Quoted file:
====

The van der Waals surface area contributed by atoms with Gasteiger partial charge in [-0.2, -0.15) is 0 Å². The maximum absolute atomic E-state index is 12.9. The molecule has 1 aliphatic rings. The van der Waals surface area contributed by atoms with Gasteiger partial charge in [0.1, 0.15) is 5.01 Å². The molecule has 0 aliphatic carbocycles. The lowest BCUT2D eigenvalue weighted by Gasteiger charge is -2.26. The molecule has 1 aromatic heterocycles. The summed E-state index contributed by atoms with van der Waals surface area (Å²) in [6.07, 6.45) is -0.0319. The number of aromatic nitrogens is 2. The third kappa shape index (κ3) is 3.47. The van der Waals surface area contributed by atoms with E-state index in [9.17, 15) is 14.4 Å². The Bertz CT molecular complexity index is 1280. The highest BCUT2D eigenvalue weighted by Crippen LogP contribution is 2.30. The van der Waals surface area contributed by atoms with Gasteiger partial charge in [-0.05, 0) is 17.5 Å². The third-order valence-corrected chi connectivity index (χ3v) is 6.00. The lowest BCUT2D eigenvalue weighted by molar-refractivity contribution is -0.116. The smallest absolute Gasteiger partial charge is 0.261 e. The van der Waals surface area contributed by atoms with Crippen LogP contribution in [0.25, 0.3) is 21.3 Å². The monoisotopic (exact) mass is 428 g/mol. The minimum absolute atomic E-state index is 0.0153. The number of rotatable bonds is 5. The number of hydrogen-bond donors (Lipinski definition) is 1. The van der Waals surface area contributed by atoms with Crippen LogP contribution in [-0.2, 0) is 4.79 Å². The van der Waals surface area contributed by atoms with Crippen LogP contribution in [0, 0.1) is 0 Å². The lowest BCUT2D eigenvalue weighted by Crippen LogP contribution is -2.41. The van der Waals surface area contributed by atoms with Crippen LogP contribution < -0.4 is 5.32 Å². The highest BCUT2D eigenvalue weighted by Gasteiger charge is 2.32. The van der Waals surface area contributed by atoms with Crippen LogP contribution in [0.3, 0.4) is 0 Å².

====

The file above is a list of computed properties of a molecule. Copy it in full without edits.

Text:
The van der Waals surface area contributed by atoms with Gasteiger partial charge in [-0.2, -0.15) is 0 Å². The maximum absolute atomic E-state index is 12.9. The molecule has 1 aliphatic rings. The van der Waals surface area contributed by atoms with Gasteiger partial charge in [0.1, 0.15) is 5.01 Å². The molecule has 0 aliphatic carbocycles. The lowest BCUT2D eigenvalue weighted by Gasteiger charge is -2.26. The molecule has 1 aromatic heterocycles. The summed E-state index contributed by atoms with van der Waals surface area (Å²) in [6.07, 6.45) is -0.0319. The number of aromatic nitrogens is 2. The third kappa shape index (κ3) is 3.47. The van der Waals surface area contributed by atoms with E-state index in [9.17, 15) is 14.4 Å². The Bertz CT molecular complexity index is 1280. The highest BCUT2D eigenvalue weighted by Crippen LogP contribution is 2.30. The van der Waals surface area contributed by atoms with Gasteiger partial charge in [-0.05, 0) is 17.5 Å². The third-order valence-corrected chi connectivity index (χ3v) is 6.00. The lowest BCUT2D eigenvalue weighted by molar-refractivity contribution is -0.116. The smallest absolute Gasteiger partial charge is 0.261 e. The van der Waals surface area contributed by atoms with Crippen LogP contribution in [0.25, 0.3) is 21.3 Å². The monoisotopic (exact) mass is 428 g/mol. The minimum absolute atomic E-state index is 0.0153. The number of rotatable bonds is 5. The number of hydrogen-bond donors (Lipinski definition) is 1. The van der Waals surface area contributed by atoms with Crippen LogP contribution in [-0.2, 0) is 4.79 Å². The van der Waals surface area contributed by atoms with Crippen LogP contribution in [0, 0.1) is 0 Å². The lowest BCUT2D eigenvalue weighted by Crippen LogP contribution is -2.41. The van der Waals surface area contributed by atoms with Crippen LogP contribution < -0.4 is 5.32 Å². The highest BCUT2D eigenvalue weighted by Gasteiger charge is 2.32. The van der Waals surface area contributed by atoms with Crippen LogP contribution in [0.3, 0.4) is 0 Å².